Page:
The current state of affairs is tragic for a lot of reasons, namely because there are so many women of color artists doing work that also speaks to the experience of womanhood without purporting to represent all women and without receiving the attention that the young women of Rookie or artists at the Biennial get.
One of these women is 28-year-old visual artist and activist Amaryllis DeJesus Moleski. Working with organizations like the Brown Boi Project and Strong Families, DeJesus Moleski's bright, bold digital work features masculine-of-center womyn, queer and trans people and people of color. She tenderly reflects various communities of color, depicting queer motherhood and families that include incarcerated loved ones. In the world according to DeJesus Moleski, women of color — and particularly queer women of color — are not footnotes. They are front and center.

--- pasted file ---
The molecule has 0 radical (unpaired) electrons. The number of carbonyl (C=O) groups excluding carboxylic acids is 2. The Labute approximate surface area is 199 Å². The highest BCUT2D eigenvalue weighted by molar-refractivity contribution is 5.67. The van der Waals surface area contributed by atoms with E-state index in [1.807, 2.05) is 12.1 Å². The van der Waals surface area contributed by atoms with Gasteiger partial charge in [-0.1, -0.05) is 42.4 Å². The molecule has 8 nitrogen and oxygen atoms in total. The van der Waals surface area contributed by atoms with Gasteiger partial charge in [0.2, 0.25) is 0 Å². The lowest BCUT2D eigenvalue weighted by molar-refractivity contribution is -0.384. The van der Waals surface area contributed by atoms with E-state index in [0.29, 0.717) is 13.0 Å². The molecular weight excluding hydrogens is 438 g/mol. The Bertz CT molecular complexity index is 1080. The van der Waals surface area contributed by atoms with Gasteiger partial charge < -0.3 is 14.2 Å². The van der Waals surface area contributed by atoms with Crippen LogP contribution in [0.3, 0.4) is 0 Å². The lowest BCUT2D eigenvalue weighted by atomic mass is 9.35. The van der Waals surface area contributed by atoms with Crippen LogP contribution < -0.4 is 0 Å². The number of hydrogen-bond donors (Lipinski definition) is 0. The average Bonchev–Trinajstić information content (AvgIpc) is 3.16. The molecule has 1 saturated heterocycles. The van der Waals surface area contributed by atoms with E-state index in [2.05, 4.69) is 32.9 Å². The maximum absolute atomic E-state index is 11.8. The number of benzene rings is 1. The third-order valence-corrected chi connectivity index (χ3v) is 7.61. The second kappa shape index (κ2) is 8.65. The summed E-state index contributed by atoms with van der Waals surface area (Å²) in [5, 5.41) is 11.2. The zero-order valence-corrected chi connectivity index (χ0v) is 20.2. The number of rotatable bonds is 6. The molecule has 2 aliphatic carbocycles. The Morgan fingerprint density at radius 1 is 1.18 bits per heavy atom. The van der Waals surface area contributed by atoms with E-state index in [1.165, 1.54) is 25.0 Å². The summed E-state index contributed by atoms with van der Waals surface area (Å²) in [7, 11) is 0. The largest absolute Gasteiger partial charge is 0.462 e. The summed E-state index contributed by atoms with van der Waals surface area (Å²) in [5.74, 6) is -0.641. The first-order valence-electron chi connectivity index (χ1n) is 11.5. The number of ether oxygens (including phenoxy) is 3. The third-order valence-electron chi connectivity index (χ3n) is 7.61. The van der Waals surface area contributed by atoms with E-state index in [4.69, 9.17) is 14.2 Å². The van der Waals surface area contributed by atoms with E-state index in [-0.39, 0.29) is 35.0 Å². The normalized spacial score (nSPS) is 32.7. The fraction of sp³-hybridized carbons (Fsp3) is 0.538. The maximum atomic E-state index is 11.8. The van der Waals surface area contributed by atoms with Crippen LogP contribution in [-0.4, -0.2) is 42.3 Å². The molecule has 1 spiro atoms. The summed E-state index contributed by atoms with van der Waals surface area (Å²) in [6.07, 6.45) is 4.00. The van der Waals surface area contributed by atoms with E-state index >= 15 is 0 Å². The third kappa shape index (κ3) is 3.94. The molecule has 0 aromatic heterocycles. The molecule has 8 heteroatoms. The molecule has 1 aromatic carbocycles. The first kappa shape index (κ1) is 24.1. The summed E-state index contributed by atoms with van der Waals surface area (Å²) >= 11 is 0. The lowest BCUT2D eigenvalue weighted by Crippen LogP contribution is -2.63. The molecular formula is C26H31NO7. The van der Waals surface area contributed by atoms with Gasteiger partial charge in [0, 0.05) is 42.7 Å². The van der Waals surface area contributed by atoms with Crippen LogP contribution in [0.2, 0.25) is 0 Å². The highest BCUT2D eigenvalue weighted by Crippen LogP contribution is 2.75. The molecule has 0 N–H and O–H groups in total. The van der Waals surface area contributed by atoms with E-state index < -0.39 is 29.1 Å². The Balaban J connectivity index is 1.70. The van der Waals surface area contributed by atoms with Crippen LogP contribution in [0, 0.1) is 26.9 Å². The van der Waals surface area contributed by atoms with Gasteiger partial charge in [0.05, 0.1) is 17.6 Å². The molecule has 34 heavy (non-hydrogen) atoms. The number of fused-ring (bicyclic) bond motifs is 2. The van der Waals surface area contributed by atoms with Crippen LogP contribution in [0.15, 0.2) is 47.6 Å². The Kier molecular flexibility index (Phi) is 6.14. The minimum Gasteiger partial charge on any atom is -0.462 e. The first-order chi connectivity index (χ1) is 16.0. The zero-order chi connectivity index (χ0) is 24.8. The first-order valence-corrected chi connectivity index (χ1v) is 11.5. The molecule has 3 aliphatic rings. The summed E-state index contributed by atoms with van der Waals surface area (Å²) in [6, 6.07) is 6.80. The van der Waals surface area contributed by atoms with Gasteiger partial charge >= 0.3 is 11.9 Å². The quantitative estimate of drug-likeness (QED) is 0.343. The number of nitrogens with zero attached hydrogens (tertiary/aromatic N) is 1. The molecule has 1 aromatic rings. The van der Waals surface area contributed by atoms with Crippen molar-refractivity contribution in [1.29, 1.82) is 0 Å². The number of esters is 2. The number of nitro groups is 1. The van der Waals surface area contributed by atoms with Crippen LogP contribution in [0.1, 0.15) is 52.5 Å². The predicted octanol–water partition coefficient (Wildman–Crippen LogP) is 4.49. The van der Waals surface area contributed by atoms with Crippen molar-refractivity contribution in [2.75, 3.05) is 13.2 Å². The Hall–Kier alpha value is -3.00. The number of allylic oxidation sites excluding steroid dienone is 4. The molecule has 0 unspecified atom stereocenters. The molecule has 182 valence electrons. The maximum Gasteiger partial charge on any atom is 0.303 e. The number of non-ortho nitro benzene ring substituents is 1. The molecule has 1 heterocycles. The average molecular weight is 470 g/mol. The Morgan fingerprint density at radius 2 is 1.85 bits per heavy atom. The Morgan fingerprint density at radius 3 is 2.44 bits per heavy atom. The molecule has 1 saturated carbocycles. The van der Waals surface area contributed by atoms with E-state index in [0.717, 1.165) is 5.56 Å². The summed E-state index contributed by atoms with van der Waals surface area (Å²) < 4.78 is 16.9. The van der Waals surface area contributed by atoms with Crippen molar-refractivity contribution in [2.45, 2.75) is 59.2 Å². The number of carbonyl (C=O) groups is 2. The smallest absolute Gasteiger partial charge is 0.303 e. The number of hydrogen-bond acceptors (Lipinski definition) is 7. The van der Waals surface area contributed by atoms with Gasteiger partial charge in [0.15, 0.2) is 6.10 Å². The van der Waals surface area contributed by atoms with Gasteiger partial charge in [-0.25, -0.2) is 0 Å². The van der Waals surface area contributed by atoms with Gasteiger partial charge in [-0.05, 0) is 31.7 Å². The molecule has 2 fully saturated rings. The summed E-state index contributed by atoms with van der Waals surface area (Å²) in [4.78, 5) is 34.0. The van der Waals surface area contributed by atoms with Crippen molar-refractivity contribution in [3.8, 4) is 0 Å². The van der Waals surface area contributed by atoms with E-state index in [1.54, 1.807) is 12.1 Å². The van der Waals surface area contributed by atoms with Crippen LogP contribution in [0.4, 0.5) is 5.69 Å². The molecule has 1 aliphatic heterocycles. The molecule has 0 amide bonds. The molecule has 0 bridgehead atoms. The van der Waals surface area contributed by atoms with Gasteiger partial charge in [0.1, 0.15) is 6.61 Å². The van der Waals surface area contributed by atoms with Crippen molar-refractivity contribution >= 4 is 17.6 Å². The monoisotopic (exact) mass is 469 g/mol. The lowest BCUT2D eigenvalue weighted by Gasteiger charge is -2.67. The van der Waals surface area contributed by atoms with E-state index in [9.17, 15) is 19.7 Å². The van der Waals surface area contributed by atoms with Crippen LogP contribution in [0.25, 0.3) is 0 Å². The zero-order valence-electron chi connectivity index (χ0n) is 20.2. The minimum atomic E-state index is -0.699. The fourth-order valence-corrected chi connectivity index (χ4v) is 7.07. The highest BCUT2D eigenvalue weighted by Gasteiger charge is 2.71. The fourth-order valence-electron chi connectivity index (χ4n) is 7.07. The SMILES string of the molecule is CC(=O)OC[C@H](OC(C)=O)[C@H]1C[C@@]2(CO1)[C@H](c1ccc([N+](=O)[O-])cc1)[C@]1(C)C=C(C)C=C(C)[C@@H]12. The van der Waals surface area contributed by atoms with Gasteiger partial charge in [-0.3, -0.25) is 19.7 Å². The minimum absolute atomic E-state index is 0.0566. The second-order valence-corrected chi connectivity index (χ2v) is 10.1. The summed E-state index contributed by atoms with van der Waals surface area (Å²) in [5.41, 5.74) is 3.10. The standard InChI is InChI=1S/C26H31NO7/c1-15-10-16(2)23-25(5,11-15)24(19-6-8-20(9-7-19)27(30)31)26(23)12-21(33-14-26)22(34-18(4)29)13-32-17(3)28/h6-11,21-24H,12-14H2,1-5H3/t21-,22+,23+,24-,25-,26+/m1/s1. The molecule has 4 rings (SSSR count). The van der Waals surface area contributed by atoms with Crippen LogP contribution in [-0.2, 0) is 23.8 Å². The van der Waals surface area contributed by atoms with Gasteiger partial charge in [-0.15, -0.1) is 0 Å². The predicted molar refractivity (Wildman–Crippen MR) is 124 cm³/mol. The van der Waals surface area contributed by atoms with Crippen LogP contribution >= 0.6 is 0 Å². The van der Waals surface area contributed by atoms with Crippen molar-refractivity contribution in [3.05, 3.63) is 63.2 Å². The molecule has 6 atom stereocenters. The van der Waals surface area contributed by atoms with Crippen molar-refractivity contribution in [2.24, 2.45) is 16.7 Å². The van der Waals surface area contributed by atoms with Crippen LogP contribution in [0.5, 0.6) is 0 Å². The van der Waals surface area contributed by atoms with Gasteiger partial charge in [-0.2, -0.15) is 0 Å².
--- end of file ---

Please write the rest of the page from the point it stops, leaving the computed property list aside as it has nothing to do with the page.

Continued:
Image reprinted with artist permission
Another undersung artist, Tatyana Fazlalizadeh, creates work about visibility in a very different way. The 28-year-old's series, Stop Telling Women to Smile, addresses gender-based street harassment. Her portraits, drawn from photographs and based on interviews with diverse women, provide responses to not only the street harassment they face daily, but also on the catcalls they receive. Examples include, "I am not your geisha china doll Asian fetish," and, "No me llamo mamacita chiquita preciosa cht cht."
In an essay penned by Collins she wrote, "Even if society tries to silence you, keep on going, keep moving forward, keep creating revolutionary work and keep this discourse alive."
Her words, even if not her images, ring true for people everywhere in the art world. This is magnificent advice, especially for women of color artists who must push to be seen and fight to have representations of their womanhood acknowledged as equally valid. Let's keep this discourse alive.